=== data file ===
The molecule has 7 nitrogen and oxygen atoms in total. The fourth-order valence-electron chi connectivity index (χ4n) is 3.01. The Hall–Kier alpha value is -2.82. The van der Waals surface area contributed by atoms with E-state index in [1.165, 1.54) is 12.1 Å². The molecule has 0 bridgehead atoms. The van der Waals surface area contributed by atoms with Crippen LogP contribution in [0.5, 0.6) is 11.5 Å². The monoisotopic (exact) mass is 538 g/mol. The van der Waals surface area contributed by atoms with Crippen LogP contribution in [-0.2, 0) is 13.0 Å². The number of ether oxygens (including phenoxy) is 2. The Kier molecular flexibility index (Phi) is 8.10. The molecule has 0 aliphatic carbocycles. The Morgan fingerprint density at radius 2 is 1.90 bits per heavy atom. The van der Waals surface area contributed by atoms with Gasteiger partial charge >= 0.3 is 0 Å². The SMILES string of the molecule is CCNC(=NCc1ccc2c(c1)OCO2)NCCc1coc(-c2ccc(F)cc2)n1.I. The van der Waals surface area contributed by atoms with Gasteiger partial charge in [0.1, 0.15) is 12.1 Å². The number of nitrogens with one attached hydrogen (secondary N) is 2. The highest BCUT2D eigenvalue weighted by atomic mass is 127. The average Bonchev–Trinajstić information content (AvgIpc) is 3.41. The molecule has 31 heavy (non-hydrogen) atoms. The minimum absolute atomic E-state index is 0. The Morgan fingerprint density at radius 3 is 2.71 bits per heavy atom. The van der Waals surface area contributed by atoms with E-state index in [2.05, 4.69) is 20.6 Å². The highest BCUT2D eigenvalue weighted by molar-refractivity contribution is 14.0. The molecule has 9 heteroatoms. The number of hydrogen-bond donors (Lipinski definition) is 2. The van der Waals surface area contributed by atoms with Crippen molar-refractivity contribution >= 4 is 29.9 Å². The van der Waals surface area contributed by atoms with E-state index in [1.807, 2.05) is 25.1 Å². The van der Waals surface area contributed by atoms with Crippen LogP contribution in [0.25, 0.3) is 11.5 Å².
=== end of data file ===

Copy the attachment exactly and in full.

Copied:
The molecule has 7 nitrogen and oxygen atoms in total. The fourth-order valence-electron chi connectivity index (χ4n) is 3.01. The Hall–Kier alpha value is -2.82. The van der Waals surface area contributed by atoms with E-state index in [1.165, 1.54) is 12.1 Å². The molecule has 0 bridgehead atoms. The van der Waals surface area contributed by atoms with Crippen LogP contribution in [0.5, 0.6) is 11.5 Å². The monoisotopic (exact) mass is 538 g/mol. The van der Waals surface area contributed by atoms with Crippen LogP contribution in [-0.2, 0) is 13.0 Å². The number of ether oxygens (including phenoxy) is 2. The Kier molecular flexibility index (Phi) is 8.10. The molecule has 0 aliphatic carbocycles. The Morgan fingerprint density at radius 2 is 1.90 bits per heavy atom. The van der Waals surface area contributed by atoms with Gasteiger partial charge >= 0.3 is 0 Å². The SMILES string of the molecule is CCNC(=NCc1ccc2c(c1)OCO2)NCCc1coc(-c2ccc(F)cc2)n1.I. The van der Waals surface area contributed by atoms with Gasteiger partial charge in [0.1, 0.15) is 12.1 Å². The number of nitrogens with one attached hydrogen (secondary N) is 2. The highest BCUT2D eigenvalue weighted by atomic mass is 127. The average Bonchev–Trinajstić information content (AvgIpc) is 3.41. The molecule has 31 heavy (non-hydrogen) atoms. The minimum absolute atomic E-state index is 0. The Morgan fingerprint density at radius 3 is 2.71 bits per heavy atom. The van der Waals surface area contributed by atoms with E-state index in [2.05, 4.69) is 20.6 Å². The highest BCUT2D eigenvalue weighted by molar-refractivity contribution is 14.0. The molecule has 9 heteroatoms. The number of hydrogen-bond donors (Lipinski definition) is 2. The van der Waals surface area contributed by atoms with Crippen molar-refractivity contribution >= 4 is 29.9 Å². The van der Waals surface area contributed by atoms with E-state index in [1.807, 2.05) is 25.1 Å². The van der Waals surface area contributed by atoms with Crippen LogP contribution in [0.25, 0.3) is 11.5 Å².